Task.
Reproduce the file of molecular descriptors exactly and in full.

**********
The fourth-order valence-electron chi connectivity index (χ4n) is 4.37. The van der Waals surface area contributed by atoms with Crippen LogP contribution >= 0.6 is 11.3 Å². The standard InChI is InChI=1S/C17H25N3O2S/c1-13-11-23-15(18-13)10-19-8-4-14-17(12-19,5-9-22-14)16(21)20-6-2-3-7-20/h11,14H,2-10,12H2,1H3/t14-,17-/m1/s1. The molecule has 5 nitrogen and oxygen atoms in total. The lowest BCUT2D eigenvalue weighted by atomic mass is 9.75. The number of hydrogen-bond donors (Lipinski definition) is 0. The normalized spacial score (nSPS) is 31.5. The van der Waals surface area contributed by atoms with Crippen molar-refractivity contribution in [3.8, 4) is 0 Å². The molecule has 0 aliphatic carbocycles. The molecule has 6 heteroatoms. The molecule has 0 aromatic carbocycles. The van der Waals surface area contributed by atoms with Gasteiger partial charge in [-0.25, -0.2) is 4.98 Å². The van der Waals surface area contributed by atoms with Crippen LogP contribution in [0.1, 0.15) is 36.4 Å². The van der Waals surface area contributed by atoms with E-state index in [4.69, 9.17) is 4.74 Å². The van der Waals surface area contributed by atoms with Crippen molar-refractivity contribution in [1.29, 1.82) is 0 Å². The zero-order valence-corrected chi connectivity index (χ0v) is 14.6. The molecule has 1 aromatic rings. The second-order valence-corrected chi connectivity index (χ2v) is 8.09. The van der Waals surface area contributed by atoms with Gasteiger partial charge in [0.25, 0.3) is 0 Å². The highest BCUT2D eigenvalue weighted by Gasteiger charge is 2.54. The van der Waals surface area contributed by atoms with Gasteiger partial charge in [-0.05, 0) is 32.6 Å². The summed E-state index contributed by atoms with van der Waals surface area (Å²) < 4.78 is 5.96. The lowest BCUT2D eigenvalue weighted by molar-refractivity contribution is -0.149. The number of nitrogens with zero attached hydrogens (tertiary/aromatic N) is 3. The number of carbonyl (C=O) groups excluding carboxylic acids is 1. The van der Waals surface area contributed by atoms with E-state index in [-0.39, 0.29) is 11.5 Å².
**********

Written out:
The fourth-order valence-electron chi connectivity index (χ4n) is 4.37. The van der Waals surface area contributed by atoms with Crippen LogP contribution >= 0.6 is 11.3 Å². The standard InChI is InChI=1S/C17H25N3O2S/c1-13-11-23-15(18-13)10-19-8-4-14-17(12-19,5-9-22-14)16(21)20-6-2-3-7-20/h11,14H,2-10,12H2,1H3/t14-,17-/m1/s1. The molecule has 5 nitrogen and oxygen atoms in total. The lowest BCUT2D eigenvalue weighted by atomic mass is 9.75. The number of hydrogen-bond donors (Lipinski definition) is 0. The normalized spacial score (nSPS) is 31.5. The van der Waals surface area contributed by atoms with Crippen molar-refractivity contribution in [3.8, 4) is 0 Å². The molecule has 0 aliphatic carbocycles. The molecule has 6 heteroatoms. The molecule has 0 aromatic carbocycles. The van der Waals surface area contributed by atoms with Gasteiger partial charge in [-0.25, -0.2) is 4.98 Å². The van der Waals surface area contributed by atoms with Crippen LogP contribution in [0.1, 0.15) is 36.4 Å². The van der Waals surface area contributed by atoms with E-state index in [4.69, 9.17) is 4.74 Å². The van der Waals surface area contributed by atoms with Crippen molar-refractivity contribution in [1.29, 1.82) is 0 Å². The zero-order valence-corrected chi connectivity index (χ0v) is 14.6. The molecule has 1 aromatic rings. The second-order valence-corrected chi connectivity index (χ2v) is 8.09. The van der Waals surface area contributed by atoms with Gasteiger partial charge in [0.25, 0.3) is 0 Å². The highest BCUT2D eigenvalue weighted by Gasteiger charge is 2.54. The van der Waals surface area contributed by atoms with Gasteiger partial charge in [-0.05, 0) is 32.6 Å². The summed E-state index contributed by atoms with van der Waals surface area (Å²) < 4.78 is 5.96. The lowest BCUT2D eigenvalue weighted by molar-refractivity contribution is -0.149. The number of nitrogens with zero attached hydrogens (tertiary/aromatic N) is 3. The number of carbonyl (C=O) groups excluding carboxylic acids is 1. The van der Waals surface area contributed by atoms with E-state index in [-0.39, 0.29) is 11.5 Å².